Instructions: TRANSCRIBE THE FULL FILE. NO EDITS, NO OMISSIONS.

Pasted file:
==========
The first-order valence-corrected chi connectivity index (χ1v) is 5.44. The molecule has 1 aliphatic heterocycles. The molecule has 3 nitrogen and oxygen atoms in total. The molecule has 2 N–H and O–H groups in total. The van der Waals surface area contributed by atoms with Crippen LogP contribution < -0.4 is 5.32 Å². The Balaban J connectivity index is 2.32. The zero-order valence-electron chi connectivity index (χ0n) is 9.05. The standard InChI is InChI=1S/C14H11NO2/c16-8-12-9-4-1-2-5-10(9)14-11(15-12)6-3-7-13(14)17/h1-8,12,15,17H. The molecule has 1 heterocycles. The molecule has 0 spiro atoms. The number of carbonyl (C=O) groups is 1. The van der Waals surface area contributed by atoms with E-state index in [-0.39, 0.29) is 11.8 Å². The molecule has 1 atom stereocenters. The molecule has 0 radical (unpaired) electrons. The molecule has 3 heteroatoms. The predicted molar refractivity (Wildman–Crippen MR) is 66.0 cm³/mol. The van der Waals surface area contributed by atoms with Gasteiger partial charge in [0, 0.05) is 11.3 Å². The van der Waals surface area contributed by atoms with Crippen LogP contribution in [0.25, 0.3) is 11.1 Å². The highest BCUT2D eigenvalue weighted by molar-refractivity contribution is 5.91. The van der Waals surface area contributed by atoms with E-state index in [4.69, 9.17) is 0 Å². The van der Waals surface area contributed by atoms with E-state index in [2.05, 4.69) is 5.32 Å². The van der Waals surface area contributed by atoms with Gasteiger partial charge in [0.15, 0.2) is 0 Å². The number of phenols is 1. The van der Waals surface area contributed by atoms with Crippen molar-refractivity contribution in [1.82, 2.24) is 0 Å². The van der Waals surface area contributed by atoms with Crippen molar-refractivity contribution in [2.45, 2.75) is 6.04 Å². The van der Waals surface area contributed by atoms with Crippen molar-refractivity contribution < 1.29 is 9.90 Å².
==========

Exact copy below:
The first-order valence-corrected chi connectivity index (χ1v) is 5.44. The molecule has 1 aliphatic heterocycles. The molecule has 3 nitrogen and oxygen atoms in total. The molecule has 2 N–H and O–H groups in total. The van der Waals surface area contributed by atoms with Crippen LogP contribution < -0.4 is 5.32 Å². The Balaban J connectivity index is 2.32. The zero-order valence-electron chi connectivity index (χ0n) is 9.05. The standard InChI is InChI=1S/C14H11NO2/c16-8-12-9-4-1-2-5-10(9)14-11(15-12)6-3-7-13(14)17/h1-8,12,15,17H. The molecule has 1 heterocycles. The molecule has 0 spiro atoms. The number of carbonyl (C=O) groups is 1. The van der Waals surface area contributed by atoms with E-state index in [-0.39, 0.29) is 11.8 Å². The molecule has 1 atom stereocenters. The molecule has 0 radical (unpaired) electrons. The molecule has 3 heteroatoms. The predicted molar refractivity (Wildman–Crippen MR) is 66.0 cm³/mol. The van der Waals surface area contributed by atoms with Gasteiger partial charge in [0, 0.05) is 11.3 Å². The van der Waals surface area contributed by atoms with Crippen LogP contribution in [0.25, 0.3) is 11.1 Å². The highest BCUT2D eigenvalue weighted by molar-refractivity contribution is 5.91. The van der Waals surface area contributed by atoms with E-state index in [4.69, 9.17) is 0 Å². The van der Waals surface area contributed by atoms with E-state index in [2.05, 4.69) is 5.32 Å². The van der Waals surface area contributed by atoms with Gasteiger partial charge in [0.15, 0.2) is 0 Å². The number of phenols is 1. The van der Waals surface area contributed by atoms with Crippen molar-refractivity contribution in [1.82, 2.24) is 0 Å². The van der Waals surface area contributed by atoms with Crippen molar-refractivity contribution in [2.45, 2.75) is 6.04 Å². The van der Waals surface area contributed by atoms with Crippen molar-refractivity contribution < 1.29 is 9.90 Å².